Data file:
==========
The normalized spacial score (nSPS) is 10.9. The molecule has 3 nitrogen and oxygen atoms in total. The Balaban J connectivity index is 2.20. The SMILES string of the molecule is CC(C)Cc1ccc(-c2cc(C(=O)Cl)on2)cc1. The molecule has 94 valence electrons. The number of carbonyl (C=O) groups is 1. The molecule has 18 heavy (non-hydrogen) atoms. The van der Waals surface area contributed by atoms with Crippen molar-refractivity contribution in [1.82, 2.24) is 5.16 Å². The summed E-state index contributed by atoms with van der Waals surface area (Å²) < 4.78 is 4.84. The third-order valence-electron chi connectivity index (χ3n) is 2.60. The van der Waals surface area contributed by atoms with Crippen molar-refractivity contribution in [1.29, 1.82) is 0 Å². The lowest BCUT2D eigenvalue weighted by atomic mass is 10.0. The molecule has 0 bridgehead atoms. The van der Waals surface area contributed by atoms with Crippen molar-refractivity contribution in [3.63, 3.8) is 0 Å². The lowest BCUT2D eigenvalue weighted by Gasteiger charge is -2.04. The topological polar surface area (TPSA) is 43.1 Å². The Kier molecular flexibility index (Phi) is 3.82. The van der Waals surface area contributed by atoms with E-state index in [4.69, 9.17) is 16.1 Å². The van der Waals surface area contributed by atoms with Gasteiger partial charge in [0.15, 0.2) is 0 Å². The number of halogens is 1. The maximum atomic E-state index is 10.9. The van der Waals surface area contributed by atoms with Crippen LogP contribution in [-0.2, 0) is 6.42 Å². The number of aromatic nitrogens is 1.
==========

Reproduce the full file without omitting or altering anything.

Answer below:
The normalized spacial score (nSPS) is 10.9. The molecule has 3 nitrogen and oxygen atoms in total. The Balaban J connectivity index is 2.20. The SMILES string of the molecule is CC(C)Cc1ccc(-c2cc(C(=O)Cl)on2)cc1. The molecule has 94 valence electrons. The number of carbonyl (C=O) groups is 1. The molecule has 18 heavy (non-hydrogen) atoms. The van der Waals surface area contributed by atoms with Crippen molar-refractivity contribution in [1.82, 2.24) is 5.16 Å². The summed E-state index contributed by atoms with van der Waals surface area (Å²) < 4.78 is 4.84. The third-order valence-electron chi connectivity index (χ3n) is 2.60. The van der Waals surface area contributed by atoms with Crippen molar-refractivity contribution in [1.29, 1.82) is 0 Å². The lowest BCUT2D eigenvalue weighted by atomic mass is 10.0. The molecule has 0 bridgehead atoms. The van der Waals surface area contributed by atoms with Crippen molar-refractivity contribution in [3.63, 3.8) is 0 Å². The lowest BCUT2D eigenvalue weighted by Gasteiger charge is -2.04. The topological polar surface area (TPSA) is 43.1 Å². The Kier molecular flexibility index (Phi) is 3.82. The van der Waals surface area contributed by atoms with E-state index in [4.69, 9.17) is 16.1 Å². The van der Waals surface area contributed by atoms with Gasteiger partial charge in [0.15, 0.2) is 0 Å². The number of halogens is 1. The maximum atomic E-state index is 10.9. The van der Waals surface area contributed by atoms with Crippen LogP contribution in [-0.2, 0) is 6.42 Å². The number of aromatic nitrogens is 1.